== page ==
Hawaii’s first supervolcano erupts

Hawaii's first supervolcano erupts

Hawaii volcano eruption has some on alert, draws onlookers


It has a unique history — a series of eruptions, a slow but steady growth, and now an unprecedented eruption with a massive plume of ash.

It also has people on alert.

“As a scientist, it’s very difficult to be neutral or objective about an imminent eruption,” says geologist Ken Caldiera.

“Here you feel like, ‘I know this volcano better than anybody in Hawaii, so I’m going to be extremely concerned. It’s erupting. I’ve got to get out of here’.”

But there’s another side of the equation.

“An eruption’s not about a particular type of eruption; it’s about a type of eruption,” Caldiera says.

“It’s about how people experience an eruption. If you’ve got a really good view of the whole thing and a lot of people are watching it, it’s very difficult to be apathetic or not think about it. And it can be very personal.”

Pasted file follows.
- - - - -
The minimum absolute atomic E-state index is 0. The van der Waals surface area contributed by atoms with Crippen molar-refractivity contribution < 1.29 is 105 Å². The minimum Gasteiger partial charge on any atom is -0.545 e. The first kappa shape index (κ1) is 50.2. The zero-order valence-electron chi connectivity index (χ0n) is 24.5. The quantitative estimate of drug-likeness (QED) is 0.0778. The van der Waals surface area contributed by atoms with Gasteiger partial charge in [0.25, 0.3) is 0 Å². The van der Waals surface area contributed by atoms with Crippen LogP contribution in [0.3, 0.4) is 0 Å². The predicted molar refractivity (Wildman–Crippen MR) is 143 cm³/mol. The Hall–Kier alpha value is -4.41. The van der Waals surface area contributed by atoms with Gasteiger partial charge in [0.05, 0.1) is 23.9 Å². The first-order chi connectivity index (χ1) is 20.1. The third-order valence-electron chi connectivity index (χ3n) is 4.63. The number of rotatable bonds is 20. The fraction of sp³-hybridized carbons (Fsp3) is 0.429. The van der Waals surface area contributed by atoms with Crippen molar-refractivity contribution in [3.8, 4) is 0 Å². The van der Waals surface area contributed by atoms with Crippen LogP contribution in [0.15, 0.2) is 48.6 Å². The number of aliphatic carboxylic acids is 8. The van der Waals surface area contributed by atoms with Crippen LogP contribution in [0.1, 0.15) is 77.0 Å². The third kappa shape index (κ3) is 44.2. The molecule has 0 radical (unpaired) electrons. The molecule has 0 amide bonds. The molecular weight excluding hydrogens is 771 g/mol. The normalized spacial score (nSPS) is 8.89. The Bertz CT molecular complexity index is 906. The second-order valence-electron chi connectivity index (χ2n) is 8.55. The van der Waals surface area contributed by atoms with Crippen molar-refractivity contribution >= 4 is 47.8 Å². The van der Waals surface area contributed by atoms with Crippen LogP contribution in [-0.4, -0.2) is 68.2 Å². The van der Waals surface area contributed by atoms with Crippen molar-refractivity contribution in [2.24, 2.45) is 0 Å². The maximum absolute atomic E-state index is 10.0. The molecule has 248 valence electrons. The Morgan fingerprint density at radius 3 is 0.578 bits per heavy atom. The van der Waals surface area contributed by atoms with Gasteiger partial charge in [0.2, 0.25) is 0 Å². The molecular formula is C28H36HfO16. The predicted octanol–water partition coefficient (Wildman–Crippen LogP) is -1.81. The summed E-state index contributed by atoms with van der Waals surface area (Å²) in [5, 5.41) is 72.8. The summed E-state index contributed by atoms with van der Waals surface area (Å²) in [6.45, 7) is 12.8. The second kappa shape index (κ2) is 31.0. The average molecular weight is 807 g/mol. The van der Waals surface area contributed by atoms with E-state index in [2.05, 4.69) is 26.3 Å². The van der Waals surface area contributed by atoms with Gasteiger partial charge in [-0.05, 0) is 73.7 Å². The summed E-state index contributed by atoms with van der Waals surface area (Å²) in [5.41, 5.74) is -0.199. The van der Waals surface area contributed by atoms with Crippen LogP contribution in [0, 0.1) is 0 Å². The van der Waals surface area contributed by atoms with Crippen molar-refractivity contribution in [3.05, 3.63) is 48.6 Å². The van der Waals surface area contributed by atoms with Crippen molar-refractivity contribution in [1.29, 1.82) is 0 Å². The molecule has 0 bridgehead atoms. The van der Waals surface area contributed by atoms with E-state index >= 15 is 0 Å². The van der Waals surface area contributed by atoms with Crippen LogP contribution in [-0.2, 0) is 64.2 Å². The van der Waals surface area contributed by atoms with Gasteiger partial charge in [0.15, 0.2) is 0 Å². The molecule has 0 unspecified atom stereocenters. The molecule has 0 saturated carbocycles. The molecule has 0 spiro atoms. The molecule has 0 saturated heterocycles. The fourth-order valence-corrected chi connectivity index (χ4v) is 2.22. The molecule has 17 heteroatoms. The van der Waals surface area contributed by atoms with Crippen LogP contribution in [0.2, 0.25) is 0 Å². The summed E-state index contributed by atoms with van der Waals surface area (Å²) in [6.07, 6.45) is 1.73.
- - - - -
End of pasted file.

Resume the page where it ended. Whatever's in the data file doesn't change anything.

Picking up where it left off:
For the first time since a large eruption erupted on Hawaii’s Big Island in 1959, a small eruption has erupted in the Pacific Ocean off the West Coast of the Hawaiian islands.

The small volcano Mount Lassen has been the subject of some unusual media attention since Hawaii’s last big eruption in 1959.

This one is much smaller: about 15-30 metres tall and has an ash column that has been compared to the wings of a butterfly.

It’s not a supervolcano per se – but it’s very close.

‘Not a supervolcano’

“It’s not a supervolcano per se – but it’s very close,” says Ken Caldiera.

At its current rate, it would take the volcano about five or six hours to erupt.

The Hawaii eruption is different from other supervolcanoes on Earth.

“It’s not going to shoot magma up into the stratosphere and

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